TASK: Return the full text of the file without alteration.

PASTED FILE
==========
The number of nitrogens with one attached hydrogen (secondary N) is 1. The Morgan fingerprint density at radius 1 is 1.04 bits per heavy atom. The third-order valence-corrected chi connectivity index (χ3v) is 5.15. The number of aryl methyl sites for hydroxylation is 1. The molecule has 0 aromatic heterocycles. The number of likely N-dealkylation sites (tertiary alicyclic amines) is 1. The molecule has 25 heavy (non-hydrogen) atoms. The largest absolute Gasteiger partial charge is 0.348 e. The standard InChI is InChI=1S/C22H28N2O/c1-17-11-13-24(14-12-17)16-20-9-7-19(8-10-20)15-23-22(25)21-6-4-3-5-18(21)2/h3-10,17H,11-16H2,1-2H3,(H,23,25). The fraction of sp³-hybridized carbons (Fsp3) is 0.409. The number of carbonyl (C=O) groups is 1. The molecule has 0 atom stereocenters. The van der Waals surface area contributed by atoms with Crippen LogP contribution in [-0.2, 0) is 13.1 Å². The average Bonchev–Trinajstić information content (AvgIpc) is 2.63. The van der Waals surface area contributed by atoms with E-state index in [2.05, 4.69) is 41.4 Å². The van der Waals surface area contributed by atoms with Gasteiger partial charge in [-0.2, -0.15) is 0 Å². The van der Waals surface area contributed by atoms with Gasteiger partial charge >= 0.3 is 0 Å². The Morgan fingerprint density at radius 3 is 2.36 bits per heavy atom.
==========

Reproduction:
The number of nitrogens with one attached hydrogen (secondary N) is 1. The Morgan fingerprint density at radius 1 is 1.04 bits per heavy atom. The third-order valence-corrected chi connectivity index (χ3v) is 5.15. The number of aryl methyl sites for hydroxylation is 1. The molecule has 0 aromatic heterocycles. The number of likely N-dealkylation sites (tertiary alicyclic amines) is 1. The molecule has 25 heavy (non-hydrogen) atoms. The largest absolute Gasteiger partial charge is 0.348 e. The standard InChI is InChI=1S/C22H28N2O/c1-17-11-13-24(14-12-17)16-20-9-7-19(8-10-20)15-23-22(25)21-6-4-3-5-18(21)2/h3-10,17H,11-16H2,1-2H3,(H,23,25). The fraction of sp³-hybridized carbons (Fsp3) is 0.409. The number of carbonyl (C=O) groups is 1. The molecule has 0 atom stereocenters. The van der Waals surface area contributed by atoms with Crippen LogP contribution in [-0.2, 0) is 13.1 Å². The average Bonchev–Trinajstić information content (AvgIpc) is 2.63. The van der Waals surface area contributed by atoms with E-state index in [2.05, 4.69) is 41.4 Å². The van der Waals surface area contributed by atoms with Gasteiger partial charge in [-0.2, -0.15) is 0 Å². The van der Waals surface area contributed by atoms with Gasteiger partial charge >= 0.3 is 0 Å². The Morgan fingerprint density at radius 3 is 2.36 bits per heavy atom.